Students and members of the Ohio State community are set to have conversations about issues in education through the lens of social justice at “Education Reform: A Social Justice Issue,” a panel style discussion hosted by Students for Education Reform-Ohio and StudentsFirst-Ohio.
SFER-OH is the OSU chapter of SFER, a national student organization started at Princeton University in 2009. The group aims to “foster campus conversation about the achievement gap and promising solutions” and focuses on other aspects of higher education, according to its website.
StudentsFirst is a national nonprofit organization that “engages with communities around the country to raise awareness about the shortcomings of our education system and advocate for evidence-based solutions,” according to its website.
Ohio Sen. Peggy Lehner, a Republican, and Rep. Bill Patmon, a Democrat, will be two of the panelists in attendance on Thursday in Great Hall Meeting Room 3 of the Ohio Union.
Other panelists will include Laura Justice, executive director at the Crane Center for Early Childhood Research and Policy, and Justin Schulze, an educator at KIPP Columbus charter schools.
The Crane Center for Early Childhood Research and Policy is “a college-level research center dedicated to conducting high-quality, empirical research on how to improve children’s learning and development in the home, the school, and the community,” according to its website.
SFER-OH media director Arjun Subramanyam, a first-year in finance, said the event will act as a forum for students and community members to discuss education policy and education as a social justice issue.
“(In) education right now, there are disparities within the education people receive. Like in inner-city areas, students don’t receive as good an education as a student in suburban areas. There is a gap in opportunity, and our event hopes to highlight this opportunity gap and get a high level (of) perspective on it,” Subramanyam said.
SFER-OH events director Sarah Fitzpatrick, a third-year in neuroscience, will be one of the panel moderators for the event and said what will make the panelist discussion distinct is that each panelist offers a different perspective of education.
“What’s cool about our (panel) is we have a teacher, someone who is doing research on the ground, and we have two legislators, so we have almost every level in the system and we’ll be able to ask them each from their own perspective what’s the situation, how can we make a difference, and what are the solutions you see,” Fitzpatrick said.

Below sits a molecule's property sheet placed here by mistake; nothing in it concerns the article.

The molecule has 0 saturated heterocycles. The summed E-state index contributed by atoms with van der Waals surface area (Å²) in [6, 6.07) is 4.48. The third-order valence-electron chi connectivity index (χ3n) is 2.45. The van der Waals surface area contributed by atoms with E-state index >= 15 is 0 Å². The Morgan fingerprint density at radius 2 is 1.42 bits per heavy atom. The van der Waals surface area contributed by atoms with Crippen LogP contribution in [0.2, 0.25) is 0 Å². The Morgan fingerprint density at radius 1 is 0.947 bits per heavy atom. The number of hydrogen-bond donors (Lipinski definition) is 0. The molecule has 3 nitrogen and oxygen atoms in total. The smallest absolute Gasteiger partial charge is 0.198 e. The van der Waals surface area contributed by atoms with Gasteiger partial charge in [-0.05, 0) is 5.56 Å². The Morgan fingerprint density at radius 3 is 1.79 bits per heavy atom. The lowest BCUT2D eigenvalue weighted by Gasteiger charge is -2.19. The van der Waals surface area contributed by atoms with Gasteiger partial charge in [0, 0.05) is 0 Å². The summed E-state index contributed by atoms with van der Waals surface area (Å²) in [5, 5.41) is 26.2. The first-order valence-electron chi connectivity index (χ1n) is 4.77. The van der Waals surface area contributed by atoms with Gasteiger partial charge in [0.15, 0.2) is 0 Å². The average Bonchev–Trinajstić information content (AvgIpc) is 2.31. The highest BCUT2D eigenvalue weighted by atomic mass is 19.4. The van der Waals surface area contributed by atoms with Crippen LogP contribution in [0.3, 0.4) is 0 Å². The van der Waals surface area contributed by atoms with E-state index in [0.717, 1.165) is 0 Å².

The panelists will discuss topics of education disparities based on race, class, gender, sexual orientation and the quality of education, Subramanyam said, adding that he hopes discussing these issues will start the process of fixing these issues.
“Often times I think the reasons why these disparities in education exist … is because people just don’t know they’re not connected to the issue, and in order to connect people to the issue we need to shine a really, really bright light on it, and we need people engaged and we need people to be connected to the issue,” he said.
Fitzpatrick said the event offers students and community members a chance to make a difference and said she hopes people use the event as a way to get their voice heard.
“This is the first step in getting students and getting the community engaged,” she said. “There’s this big opportunity gap in schools and everybody knows that the state of education is not where it should be right now, and in order to ever make a difference we need people’s voices to be heard.”
The Education Reform: A Social Justice Issue event will take place from 7 p.m. to 9 p.m., and students and community members unable to attend the event will be able to ask the panel questions via Twitter using the hashtag #OHedSJ.
Subramanyam said he wants people to walk away knowing more about the importance of education .
“I hope people can come away with (the idea that) education is a fight that regardless of where you are in life, it’s (a) fight that we must all be engaged in and it’s one that matters,” he said. “Education provides a better life for all people and (is) important for the future of our country, and I also hope people can come away with their voices being heard.”